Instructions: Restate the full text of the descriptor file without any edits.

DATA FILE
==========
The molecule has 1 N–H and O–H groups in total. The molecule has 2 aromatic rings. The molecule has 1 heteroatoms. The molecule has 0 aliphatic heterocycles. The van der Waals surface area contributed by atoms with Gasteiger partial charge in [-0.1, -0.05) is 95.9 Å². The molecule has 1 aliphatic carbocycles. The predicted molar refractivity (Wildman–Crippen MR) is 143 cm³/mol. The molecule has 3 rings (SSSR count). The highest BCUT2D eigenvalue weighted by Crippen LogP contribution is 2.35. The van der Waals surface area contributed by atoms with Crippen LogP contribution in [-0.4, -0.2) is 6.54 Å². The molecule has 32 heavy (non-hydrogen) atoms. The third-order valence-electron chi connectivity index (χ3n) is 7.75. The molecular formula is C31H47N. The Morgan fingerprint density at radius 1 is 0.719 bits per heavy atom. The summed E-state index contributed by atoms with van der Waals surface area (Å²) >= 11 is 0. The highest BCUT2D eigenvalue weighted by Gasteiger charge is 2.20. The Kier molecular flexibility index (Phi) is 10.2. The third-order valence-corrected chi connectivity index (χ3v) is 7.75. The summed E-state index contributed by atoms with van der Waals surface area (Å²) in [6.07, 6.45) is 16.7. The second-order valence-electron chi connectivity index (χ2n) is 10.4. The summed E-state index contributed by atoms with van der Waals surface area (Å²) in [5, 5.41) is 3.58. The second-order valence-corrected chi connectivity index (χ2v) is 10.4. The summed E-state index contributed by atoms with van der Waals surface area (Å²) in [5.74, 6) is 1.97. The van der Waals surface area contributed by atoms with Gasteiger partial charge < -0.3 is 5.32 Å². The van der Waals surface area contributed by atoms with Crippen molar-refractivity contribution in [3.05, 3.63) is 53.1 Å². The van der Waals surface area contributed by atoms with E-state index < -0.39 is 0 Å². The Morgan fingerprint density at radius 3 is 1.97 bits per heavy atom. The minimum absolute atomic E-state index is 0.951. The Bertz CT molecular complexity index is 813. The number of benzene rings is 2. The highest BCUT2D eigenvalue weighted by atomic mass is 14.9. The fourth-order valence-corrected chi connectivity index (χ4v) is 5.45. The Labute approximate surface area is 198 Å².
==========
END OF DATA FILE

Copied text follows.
The molecule has 1 N–H and O–H groups in total. The molecule has 2 aromatic rings. The molecule has 1 heteroatoms. The molecule has 0 aliphatic heterocycles. The van der Waals surface area contributed by atoms with Gasteiger partial charge in [-0.1, -0.05) is 95.9 Å². The molecule has 1 aliphatic carbocycles. The predicted molar refractivity (Wildman–Crippen MR) is 143 cm³/mol. The molecule has 3 rings (SSSR count). The highest BCUT2D eigenvalue weighted by Crippen LogP contribution is 2.35. The van der Waals surface area contributed by atoms with Crippen LogP contribution in [-0.4, -0.2) is 6.54 Å². The molecule has 32 heavy (non-hydrogen) atoms. The third-order valence-electron chi connectivity index (χ3n) is 7.75. The molecular formula is C31H47N. The Morgan fingerprint density at radius 1 is 0.719 bits per heavy atom. The summed E-state index contributed by atoms with van der Waals surface area (Å²) >= 11 is 0. The highest BCUT2D eigenvalue weighted by Gasteiger charge is 2.20. The Kier molecular flexibility index (Phi) is 10.2. The third-order valence-corrected chi connectivity index (χ3v) is 7.75. The summed E-state index contributed by atoms with van der Waals surface area (Å²) in [6.07, 6.45) is 16.7. The second-order valence-electron chi connectivity index (χ2n) is 10.4. The summed E-state index contributed by atoms with van der Waals surface area (Å²) in [5, 5.41) is 3.58. The second-order valence-corrected chi connectivity index (χ2v) is 10.4. The summed E-state index contributed by atoms with van der Waals surface area (Å²) in [5.74, 6) is 1.97. The van der Waals surface area contributed by atoms with Gasteiger partial charge < -0.3 is 5.32 Å². The van der Waals surface area contributed by atoms with Crippen molar-refractivity contribution in [3.05, 3.63) is 53.1 Å². The van der Waals surface area contributed by atoms with E-state index < -0.39 is 0 Å². The Morgan fingerprint density at radius 3 is 1.97 bits per heavy atom. The minimum absolute atomic E-state index is 0.951. The Bertz CT molecular complexity index is 813. The number of benzene rings is 2. The highest BCUT2D eigenvalue weighted by atomic mass is 14.9. The fourth-order valence-corrected chi connectivity index (χ4v) is 5.45. The Labute approximate surface area is 198 Å².